Botanicals in Dermatology: An Evidence-based Review

Juliane Reuter; Irmgard Merfort; Christoph M. Schempp


Am J Clin Dermatol. 2010;11(4):247-267. 

In This Article

7. Wounds, Burns, and Injuries

Widely used traditional European botanicals in wound care are chamomile (M. recutita), marigold (C. officinalis), and arnica (Arnica montana), all applied locally. Aqueous (teas, decoctions) extracts of chamomile or marigold are used as washings or wet packs for fresh wounds. Arnica should never be applied on open wounds and not as an undiluted tincture because of possible sensitization. However, arnica ointments are excellent on later stages of healing wounds for contusions and bruises. Marigold is especially recommended for wounds with bacterial infections. Small, well circumscribed lesions may be treated with the oil of St John's wort (H. perforatum), which is also believed to reduce scars by inhibition of keloid formation. All these drugs have anti-inflammatory and antimicrobial activities. Active compounds are diverse, and complex within each plant. Chamomile contains essential oil with bisabolol and chamazulen as well as saponines and other ingredients; alcoholic extraction yields the most complete blend, which may be transferred to aqueous formulations or ointments[126] [LOE-D].

Marigold (C. officinalis) has been topically used for wound treatment since ancient times. It has been shown to display bactericidal, antiseptic, and anti-inflammatory, as well as free radical scavenging properties[127] [LOE-D]. Marigold was approved by the German Commission E as a wound healing agent[128] [LOE-D]. A recent prospective, randomized trial in 254 patients who underwent surgical treatment of breast cancer and received postsurgical radiation therapy compared the effectiveness of a Calendula 10% ointment with the standard therapy (trolamine) in the prevention of radiodermatitis.[129] Twice-daily application of Calendula ointment over the whole period of radiotherapy was significantly superior to trolamine and highly effective in the prevention of acute radiodermatitis[29] [LOE-A].

Diluted alcoholic tinctures from the flowers of arnica (A. montana) are applied externally for the treatment of bruises, sprains, inflammation caused by insect bites, gingivitis, and aphthous ulcers, and for the symptomatic treatment of rheumatic complaints[130] [LOE-C]. The secondary metabolites that mediate the anti-inflammatory effects are sesquiterpene lactones of the 10α-methylpseudoguaianolide type such as helenalin, 11α,13-dihydrohelenalin, and their ester derivatives[131] [LOE-D]. It was demonstrated that these compounds mainly exert their anti-inflammatory effect by inhibiting the transcription factor, nuclear factor-κB[132,133] [LOE-D].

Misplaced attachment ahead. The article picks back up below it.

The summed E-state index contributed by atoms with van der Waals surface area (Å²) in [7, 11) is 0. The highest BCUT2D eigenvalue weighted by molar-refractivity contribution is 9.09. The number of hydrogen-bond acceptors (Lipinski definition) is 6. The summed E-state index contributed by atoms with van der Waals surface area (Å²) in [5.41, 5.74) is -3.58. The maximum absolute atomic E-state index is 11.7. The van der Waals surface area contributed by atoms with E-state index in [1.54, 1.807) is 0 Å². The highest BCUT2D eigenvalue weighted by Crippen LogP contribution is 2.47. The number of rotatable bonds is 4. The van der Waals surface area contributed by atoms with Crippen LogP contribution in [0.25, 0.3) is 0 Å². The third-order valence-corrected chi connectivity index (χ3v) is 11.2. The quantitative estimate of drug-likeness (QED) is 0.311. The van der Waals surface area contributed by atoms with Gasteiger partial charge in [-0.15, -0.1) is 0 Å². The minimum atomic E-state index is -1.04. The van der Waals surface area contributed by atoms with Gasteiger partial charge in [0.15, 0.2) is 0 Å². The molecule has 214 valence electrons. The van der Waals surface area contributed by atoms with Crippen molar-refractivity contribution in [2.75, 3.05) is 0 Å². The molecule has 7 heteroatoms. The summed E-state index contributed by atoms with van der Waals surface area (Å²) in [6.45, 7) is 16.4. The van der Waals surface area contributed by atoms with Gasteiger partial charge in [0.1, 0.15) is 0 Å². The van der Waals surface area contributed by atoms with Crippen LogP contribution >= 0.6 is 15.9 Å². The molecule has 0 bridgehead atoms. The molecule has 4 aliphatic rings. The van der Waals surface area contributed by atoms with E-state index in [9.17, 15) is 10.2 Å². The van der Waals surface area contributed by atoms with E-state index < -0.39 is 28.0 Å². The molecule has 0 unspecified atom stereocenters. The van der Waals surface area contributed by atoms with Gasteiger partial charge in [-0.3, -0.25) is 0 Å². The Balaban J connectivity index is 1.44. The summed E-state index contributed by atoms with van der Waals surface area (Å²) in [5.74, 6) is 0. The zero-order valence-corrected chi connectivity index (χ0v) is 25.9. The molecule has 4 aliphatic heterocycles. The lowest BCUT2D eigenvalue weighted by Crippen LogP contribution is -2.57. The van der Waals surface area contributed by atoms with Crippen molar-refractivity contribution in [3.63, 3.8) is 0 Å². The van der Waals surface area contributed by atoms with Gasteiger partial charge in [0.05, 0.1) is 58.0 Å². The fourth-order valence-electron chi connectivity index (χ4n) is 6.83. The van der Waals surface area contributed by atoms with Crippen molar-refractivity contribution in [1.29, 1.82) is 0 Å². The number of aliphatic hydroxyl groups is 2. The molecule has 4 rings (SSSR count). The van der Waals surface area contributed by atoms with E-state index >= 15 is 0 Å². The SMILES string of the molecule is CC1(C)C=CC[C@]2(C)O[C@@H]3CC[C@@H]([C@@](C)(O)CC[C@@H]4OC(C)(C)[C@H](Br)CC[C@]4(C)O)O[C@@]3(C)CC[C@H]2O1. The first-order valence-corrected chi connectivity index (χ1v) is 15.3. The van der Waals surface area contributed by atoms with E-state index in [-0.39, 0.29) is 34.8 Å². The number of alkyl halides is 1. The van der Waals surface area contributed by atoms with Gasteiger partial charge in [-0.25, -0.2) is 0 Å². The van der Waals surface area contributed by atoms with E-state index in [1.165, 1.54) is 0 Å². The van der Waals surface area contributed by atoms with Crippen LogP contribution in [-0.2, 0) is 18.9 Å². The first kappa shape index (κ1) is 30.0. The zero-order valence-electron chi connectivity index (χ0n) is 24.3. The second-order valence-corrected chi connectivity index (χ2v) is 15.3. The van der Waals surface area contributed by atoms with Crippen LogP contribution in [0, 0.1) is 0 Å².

Although arnica has a long history in folk medicine and is widely used among consumers, up to now only a few clinical studies with arnica preparations have been carried out. In the field of dermatology, the possible synergism of vein-typical hydrotherapy according to Kneipp and topical arnica treatment was investigated in a randomized, double-blind clinical trial in 100 patients with chronic venous insufficiency[134] [LOE-A]. Both hydrotherapy and combined therapy were found to be successful. However, the combined therapy was significantly superior to the monotherapy.

The gel of aloe vera (A. barbadensis) is said to be beneficial in the treatment of chronic wounds and thermal injury[135,136] [LOE-D]. A recently conducted, systematic review of the scientific literature found four clinical trials with 371 patients (including two randomized controlled trials) that supported the efficacy of aloe vera in wound healing of first- to second-degree burns[137] [LOE-A].

Wound healing activity has been demonstrated in animal models for numerous botanical extracts. To name a few, teak (Tectona grandis)[138] [LOE-D], golden trumpet (Allamandacathartica)[139] [LOE-D], vitex (Vitex trifolia and Vitex altissima)[140] [LOE-D], madagascar periwinkle (Catharanthus roseus)[141] [LOE-D], gotu kola (C. asiatica)[142] [LOE-D], and sacred basil (Ocimum sanctum)[143] [LOE-D]. Curcumin obtained from the tumeric rhizome (C. longa)[144] [LOE-D] as well as Pycnogenol_ (Horphag Research Ltd, Geneva, Switzerland) from French maritime pine bark (Pinusmaritima)[145] [LOE-D] seem to be promising agents in the treatment of wounds. However, the efficacy of these traditional therapies has not been proven in controlled clinical trials so far.

In summary, some classical wound healing plants are still first-line treatments for trivial injuries. Marigold, arnica, and aloe have proven effective in recent controlled trials.


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